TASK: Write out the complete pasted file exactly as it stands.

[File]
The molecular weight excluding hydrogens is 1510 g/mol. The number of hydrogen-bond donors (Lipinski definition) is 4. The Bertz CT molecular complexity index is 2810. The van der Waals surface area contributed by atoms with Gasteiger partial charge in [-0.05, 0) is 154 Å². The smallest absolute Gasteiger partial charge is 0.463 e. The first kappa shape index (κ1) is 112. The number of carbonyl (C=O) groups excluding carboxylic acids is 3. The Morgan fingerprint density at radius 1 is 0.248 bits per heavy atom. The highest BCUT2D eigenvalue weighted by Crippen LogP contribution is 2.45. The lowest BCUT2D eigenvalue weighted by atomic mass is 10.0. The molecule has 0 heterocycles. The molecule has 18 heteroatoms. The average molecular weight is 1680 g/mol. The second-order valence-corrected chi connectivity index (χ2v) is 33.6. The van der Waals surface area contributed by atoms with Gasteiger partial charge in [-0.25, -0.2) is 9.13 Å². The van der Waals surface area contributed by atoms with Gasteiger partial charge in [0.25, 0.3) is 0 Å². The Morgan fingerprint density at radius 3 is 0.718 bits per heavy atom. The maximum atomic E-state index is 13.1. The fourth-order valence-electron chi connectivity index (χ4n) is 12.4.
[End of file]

The molecular weight excluding hydrogens is 1510 g/mol. The number of hydrogen-bond donors (Lipinski definition) is 4. The Bertz CT molecular complexity index is 2810. The van der Waals surface area contributed by atoms with Gasteiger partial charge in [-0.05, 0) is 154 Å². The smallest absolute Gasteiger partial charge is 0.463 e. The first kappa shape index (κ1) is 112. The number of carbonyl (C=O) groups excluding carboxylic acids is 3. The Morgan fingerprint density at radius 1 is 0.248 bits per heavy atom. The highest BCUT2D eigenvalue weighted by Crippen LogP contribution is 2.45. The lowest BCUT2D eigenvalue weighted by atomic mass is 10.0. The molecule has 0 heterocycles. The molecule has 18 heteroatoms. The average molecular weight is 1680 g/mol. The second-order valence-corrected chi connectivity index (χ2v) is 33.6. The van der Waals surface area contributed by atoms with Gasteiger partial charge in [-0.25, -0.2) is 9.13 Å². The van der Waals surface area contributed by atoms with Gasteiger partial charge in [0.25, 0.3) is 0 Å². The Morgan fingerprint density at radius 3 is 0.718 bits per heavy atom. The maximum atomic E-state index is 13.1. The fourth-order valence-electron chi connectivity index (χ4n) is 12.4.